BUENOS AIRES, Dec 4- Argentina's state bank has moved to bolster the country's reserves by reducing credit to soy farmers holding onto an estimated 8 million tonnes of last year's beans as a hedge against one of the world's highest inflation rates. Argentina is the No. 3 exporter of beans and the top supplier soymeal feed used to fatten up cattle and other...» Read More
*Wheat extends winning streak to five days. Wheat futures rose for the fifth day in a row on bargain buying and improving export demand. Chicago Board of Trade soybeans for August delivery fell 9-3/ 4 cents to $12.22-3/ 4 a bushel.
*Wheat falls after four-day rally. Wheat futures fell in a profit-taking setback after four straight days of gains pushed prices their highest in more than two weeks. At 10:29 a.m. CDT, Chicago Board of Trade soybeans for August delivery were down 10-1/ 2 cents at $12.22 a bushel.
*Corn posts sixth straight weekly loss. "Weather forecasts continue to trend more and more beneficial as we enter the key soy development month," said Matt Zeller, director of market information at INTL FCStone said in a note to clients.
*Corn on track for sixth straight weekly loss. Corn and soybeans fell as the weather forecast turned wetter for some of the drier areas of the U.S.
*Corn, soy, wheat all post monthly losses. "The beans firmed up due to some speculators taking advantage of the weakness earlier in light of the very strong demand we are seeing," said Terry Reilly, an analyst at Futures International in Chicago. Chicago Board of Trade soybeans for August delivery settled up 4 cents at $12.24-1/ 2 a bushel.
*Wheat flat in consolidation trading. *Corn, soy, wheat all on track for monthly losses. "The beans firmed up due to some speculators taking advantage of the weakness earlier in light of the very strong demand we are seeing," said Terry Reilly, an analyst with Futures International in Chicago.
*Wheat, corn rise from four-year lows. "The weather continues to be excellent for crop development," Sterling Smith, futures specialist at Citigroup, said in a note to clients. Chicago Board of Trade September corn futures settled 3-3/ 4 cents higher at $3.81-1/ 2 a bushel, snapping a nine-session losing streak.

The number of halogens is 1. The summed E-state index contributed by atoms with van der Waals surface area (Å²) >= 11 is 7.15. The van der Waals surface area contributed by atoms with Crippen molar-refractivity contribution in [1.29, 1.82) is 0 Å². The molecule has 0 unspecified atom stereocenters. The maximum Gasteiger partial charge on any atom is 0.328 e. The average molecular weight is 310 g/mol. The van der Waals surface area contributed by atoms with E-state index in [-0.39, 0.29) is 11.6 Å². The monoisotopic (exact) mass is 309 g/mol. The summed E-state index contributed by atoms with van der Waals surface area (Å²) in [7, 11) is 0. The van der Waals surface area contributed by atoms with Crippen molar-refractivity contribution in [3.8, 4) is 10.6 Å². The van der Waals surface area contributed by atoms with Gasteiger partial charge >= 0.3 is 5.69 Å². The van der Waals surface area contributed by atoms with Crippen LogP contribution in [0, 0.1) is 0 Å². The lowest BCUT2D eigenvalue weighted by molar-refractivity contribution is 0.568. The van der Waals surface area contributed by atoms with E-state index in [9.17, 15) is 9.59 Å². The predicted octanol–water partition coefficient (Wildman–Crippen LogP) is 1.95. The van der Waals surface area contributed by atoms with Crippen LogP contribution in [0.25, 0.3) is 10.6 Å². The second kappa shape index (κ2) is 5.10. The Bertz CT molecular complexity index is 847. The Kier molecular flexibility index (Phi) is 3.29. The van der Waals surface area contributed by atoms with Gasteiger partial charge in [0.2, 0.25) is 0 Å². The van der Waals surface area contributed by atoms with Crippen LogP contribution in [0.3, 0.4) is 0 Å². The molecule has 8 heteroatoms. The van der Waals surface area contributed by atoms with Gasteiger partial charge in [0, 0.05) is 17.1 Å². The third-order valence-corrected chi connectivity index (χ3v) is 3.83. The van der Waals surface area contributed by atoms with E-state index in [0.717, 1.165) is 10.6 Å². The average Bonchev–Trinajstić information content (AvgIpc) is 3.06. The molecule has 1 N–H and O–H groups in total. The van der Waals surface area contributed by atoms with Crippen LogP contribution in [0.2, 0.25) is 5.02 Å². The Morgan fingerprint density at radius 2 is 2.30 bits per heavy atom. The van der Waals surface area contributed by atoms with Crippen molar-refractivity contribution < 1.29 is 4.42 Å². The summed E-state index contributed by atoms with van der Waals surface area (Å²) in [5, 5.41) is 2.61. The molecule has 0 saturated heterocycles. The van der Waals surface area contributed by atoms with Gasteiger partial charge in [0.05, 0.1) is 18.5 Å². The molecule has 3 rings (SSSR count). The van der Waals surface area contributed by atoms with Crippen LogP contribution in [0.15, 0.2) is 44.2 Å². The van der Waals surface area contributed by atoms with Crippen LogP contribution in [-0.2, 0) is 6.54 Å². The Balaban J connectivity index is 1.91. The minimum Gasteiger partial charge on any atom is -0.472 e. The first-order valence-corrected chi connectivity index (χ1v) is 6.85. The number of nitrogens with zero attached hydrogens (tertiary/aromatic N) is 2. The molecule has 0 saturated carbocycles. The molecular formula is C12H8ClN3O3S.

*Wheat ticks up from four-year lows. "The weather continues to be excellent for crop development," Sterling Smith, futures specialist at Citigroup, said in a note to clients. At 11:24 a.m. CDT, Chicago Board of Trade September corn futures were down 1/ 4 cent at $3.78 a bushel.
Chinese importers' defaults on soybean cargos may spur debt concerns, but such defaults aren't unusual and China's soybean business has been struggling.
Beef has never been more expensive, and rarely more controversial. From top-end T-bone to Big Mac, the future of the beef industry is at stake.
Greg Smith, Group CEO, Global Commodities Ltd says that speculators are still short commodities and that investors are not picking up on the protein theme yet.
A Chinese trade delegation signed agreements with U.S. grain companies on Wednesday to buy 8.62 million metric tons of soybeans from the United States and will ink more deals on Thursday for a record-setting purchase topping 12 million metric tons.